Ratings Key



★★★★
= Excellent. The best the genre has to offer.
★★★
1/2 = Very Good. Perhaps not "perfect," but undoubtedly a must-see.
★★★ = Good. Accomplishes what it sets out to do and does it well.
★★1/2 = Fair. Clearly flawed and nothing spectacular, but competently made. OK entertainment.
★★ = Mediocre. Either highly uneven or by-the-numbers and uninspired.
1/2 = Bad. Very little to recommend.
= Very Bad. An absolute chore to sit through.
NO STARS! = Abysmal. Unwatchable dreck that isn't even bad-movie amusing.
SBIG = So Bad It's Good. Technically awful movies with massive entertainment value.

Saturday, June 28, 2014

Line of Fire (1991) [copyright 1988]

Directed by:
Bruce Cook

Never heard of this one? Well, that's probably because the only VHS release appears to have been on the Canadian label Astral Video. Another likely reason for this film's obscurity is that it's pretty much a huge misfire and can never quite decide just what kind of movie it wants to be. There are elements of survivalist film, teen comedy, redneck action, backwoods horror and quirky black humor, but none of it quite gels either together or apart. Terrible dialogue, long, boring stretches where nothing much happens and mostly awful acting don't help matters any either. World-famous botanist and professor Dr. Ian Cook Finch (Jerry Lee) organizes a trip into the California wilderness with five students. Graduate assistant Ed ("Steve" / Stuart Quan) is a short, nerdy Asian-American who knows karate, is used for annoying comic relief with his obsession with animal droppings and goes by the nickname "Dorf." Jason (Bobby Sands) is an alpha jock with a bleached mullet, April (Tracy Hatton) is a big-haired, big-breasted slut, Jamie (Brenda Vance) is a cheerleader with a morbid sense of humor and Freddie (Eric Bishop) isn't given much of a personality at all. The six stop by a gas station, get into a fight with a couple of rednecks and finally meet Sheriff John Hardash (Bob Walker), who pretty much tells them they're not wanted there and that he doesn't want any of their "preversions" up on his mountain.







The professor takes the students into the woods, where they walk around, collect water, soil, plant and scat samples, camp out, wash up in a creek and do other boring things while talking about nothing much in particular. This goes on for the entire first half of the movie and it's all utterly useless and boring. While all of that is going on, we get to see glimpses of deranged biochemist Omar Capulet (Manuel Alvarado) in action. Omar lives in a secluded cabin in the forest where he's attempting to create a new kind of cocaine and tends to cocoa plants in a lab / greenhouse while listening to "Dance of the Sugar Plum Fairy" and watching It's a Wonderful Life on TV. Omar doesn't like intruders, so he sends out his huge, muscular idiot manservant Lummis (played by professional bodybuilder and 1980 Mr. America winner Gary Leonard) out to spy on the campers. Being the bumbling moron he is, Lummis destroys their car with a wrench and sledgehammer and attempts to shoot one of the ladies with a crossbow. She freaks out, falls and hits her head on a rock. The group splits up, with some going into town for help and the others setting out into the forest to find out what's going on. Eventually everyone clashes together at Omar's house.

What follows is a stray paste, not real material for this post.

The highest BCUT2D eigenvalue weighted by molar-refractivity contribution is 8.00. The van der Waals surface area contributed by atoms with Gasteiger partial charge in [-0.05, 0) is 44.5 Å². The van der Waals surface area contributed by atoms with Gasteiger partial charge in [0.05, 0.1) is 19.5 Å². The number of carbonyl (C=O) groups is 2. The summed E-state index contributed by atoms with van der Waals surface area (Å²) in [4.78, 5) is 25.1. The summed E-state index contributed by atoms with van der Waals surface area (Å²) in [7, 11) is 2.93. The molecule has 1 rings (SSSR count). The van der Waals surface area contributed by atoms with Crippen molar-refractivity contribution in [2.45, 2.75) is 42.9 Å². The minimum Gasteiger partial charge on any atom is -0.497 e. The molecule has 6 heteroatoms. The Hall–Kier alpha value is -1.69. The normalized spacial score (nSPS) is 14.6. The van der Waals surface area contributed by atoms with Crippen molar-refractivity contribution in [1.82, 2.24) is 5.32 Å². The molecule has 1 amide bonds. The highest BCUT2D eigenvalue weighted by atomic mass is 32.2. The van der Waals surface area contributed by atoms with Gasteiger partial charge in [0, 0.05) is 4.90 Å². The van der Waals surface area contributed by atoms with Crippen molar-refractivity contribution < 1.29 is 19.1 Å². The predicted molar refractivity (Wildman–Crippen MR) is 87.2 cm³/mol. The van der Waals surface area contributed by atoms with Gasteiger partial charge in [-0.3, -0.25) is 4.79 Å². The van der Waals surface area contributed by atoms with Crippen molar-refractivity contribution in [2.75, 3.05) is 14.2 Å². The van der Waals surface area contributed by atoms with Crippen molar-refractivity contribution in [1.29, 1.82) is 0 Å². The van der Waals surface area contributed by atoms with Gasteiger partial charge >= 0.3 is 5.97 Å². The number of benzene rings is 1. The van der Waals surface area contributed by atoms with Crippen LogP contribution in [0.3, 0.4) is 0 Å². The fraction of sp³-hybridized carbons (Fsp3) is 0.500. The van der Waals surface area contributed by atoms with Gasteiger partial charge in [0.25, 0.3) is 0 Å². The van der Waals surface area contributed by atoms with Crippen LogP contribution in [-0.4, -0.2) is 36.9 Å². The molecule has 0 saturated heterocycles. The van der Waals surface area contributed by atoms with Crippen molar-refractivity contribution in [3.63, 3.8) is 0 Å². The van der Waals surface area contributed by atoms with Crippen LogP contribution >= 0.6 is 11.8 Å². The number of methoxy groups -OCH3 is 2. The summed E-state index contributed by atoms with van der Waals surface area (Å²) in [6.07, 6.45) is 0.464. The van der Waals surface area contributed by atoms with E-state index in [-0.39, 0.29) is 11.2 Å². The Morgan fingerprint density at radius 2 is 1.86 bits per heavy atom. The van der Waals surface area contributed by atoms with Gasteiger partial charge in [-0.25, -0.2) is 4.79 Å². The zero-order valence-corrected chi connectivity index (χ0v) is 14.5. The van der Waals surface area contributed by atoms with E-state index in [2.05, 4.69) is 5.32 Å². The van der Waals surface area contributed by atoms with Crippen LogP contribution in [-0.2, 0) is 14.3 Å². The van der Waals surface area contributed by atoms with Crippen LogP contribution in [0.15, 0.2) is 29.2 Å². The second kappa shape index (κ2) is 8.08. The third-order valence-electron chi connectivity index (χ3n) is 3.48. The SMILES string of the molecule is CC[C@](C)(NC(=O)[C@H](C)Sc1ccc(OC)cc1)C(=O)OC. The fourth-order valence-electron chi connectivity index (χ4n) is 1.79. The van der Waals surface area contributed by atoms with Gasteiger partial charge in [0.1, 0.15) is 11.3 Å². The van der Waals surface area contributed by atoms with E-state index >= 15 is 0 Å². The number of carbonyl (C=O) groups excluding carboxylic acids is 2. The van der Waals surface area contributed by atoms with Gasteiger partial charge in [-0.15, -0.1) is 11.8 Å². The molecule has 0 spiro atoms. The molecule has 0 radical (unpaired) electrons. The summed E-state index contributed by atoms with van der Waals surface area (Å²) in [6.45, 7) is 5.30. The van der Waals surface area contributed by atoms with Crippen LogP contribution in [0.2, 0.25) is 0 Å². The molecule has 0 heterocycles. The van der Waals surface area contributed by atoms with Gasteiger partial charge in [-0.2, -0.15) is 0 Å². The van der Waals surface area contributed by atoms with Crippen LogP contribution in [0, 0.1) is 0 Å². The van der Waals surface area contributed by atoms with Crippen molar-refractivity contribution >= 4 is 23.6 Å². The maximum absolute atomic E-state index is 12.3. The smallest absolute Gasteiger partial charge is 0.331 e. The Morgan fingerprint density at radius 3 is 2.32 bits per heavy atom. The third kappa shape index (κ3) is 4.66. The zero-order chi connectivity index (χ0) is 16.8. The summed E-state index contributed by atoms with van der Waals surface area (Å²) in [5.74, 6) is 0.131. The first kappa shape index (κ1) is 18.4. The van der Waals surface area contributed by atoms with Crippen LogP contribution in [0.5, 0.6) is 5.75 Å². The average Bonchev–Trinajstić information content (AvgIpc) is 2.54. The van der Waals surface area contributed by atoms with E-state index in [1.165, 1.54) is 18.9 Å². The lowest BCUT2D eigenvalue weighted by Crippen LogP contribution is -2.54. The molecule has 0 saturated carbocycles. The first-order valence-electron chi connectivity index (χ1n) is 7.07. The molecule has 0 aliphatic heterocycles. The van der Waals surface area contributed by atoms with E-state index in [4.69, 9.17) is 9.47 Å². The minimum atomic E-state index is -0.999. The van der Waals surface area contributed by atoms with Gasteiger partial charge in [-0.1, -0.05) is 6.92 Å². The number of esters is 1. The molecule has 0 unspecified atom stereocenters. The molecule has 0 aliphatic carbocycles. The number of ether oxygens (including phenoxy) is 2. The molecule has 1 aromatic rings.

There's a long karate fight between Lummis and Dorf (Quan is a trained martial artist who also had small roles in Big Trouble in Little China, License to Kill and numerous other action films), death by crossbow bolt, POV stalking camerawork, puking, the slutty girl in a wet t-shirt and a scene where the sheriff crashes a live TV broadcast with a polka band and dancers. At the very end, there's finally a tiny amount of blood when one of the students is tortured by getting his finger cut off, face drilled and teeth grinded down with a sander, and is shot in the head. Based on how light and goofy the majority of the rest of the movie is, this scene seems completely out of place, and therein lies another huge problem: This film is completely unable to find the right tone. It was filmed in North Fork, Bass Lake and Fresno, California in the Fall of 1987 and carries a 1988 copyright date, though the film wouldn't make its VHS debut until 1991. I have no idea whether it was screened theatrically or not but I seriously doubt it.







Though listed as different people on IMDb, I'm pretty sure this director is the same Bruce R. Cook who directed the bizarre Nightwish (1989) since several of the production people worked on both of those as well as Brian Yuzna's SOCIETY (1989). Executive producer Randolph Cohlan went on the make his own low budget genre movie: the werewolf film NIGHT SHADOW (1989). It also wasn't very good either (though better than this one), was barely released and also starred Vance and Quan.

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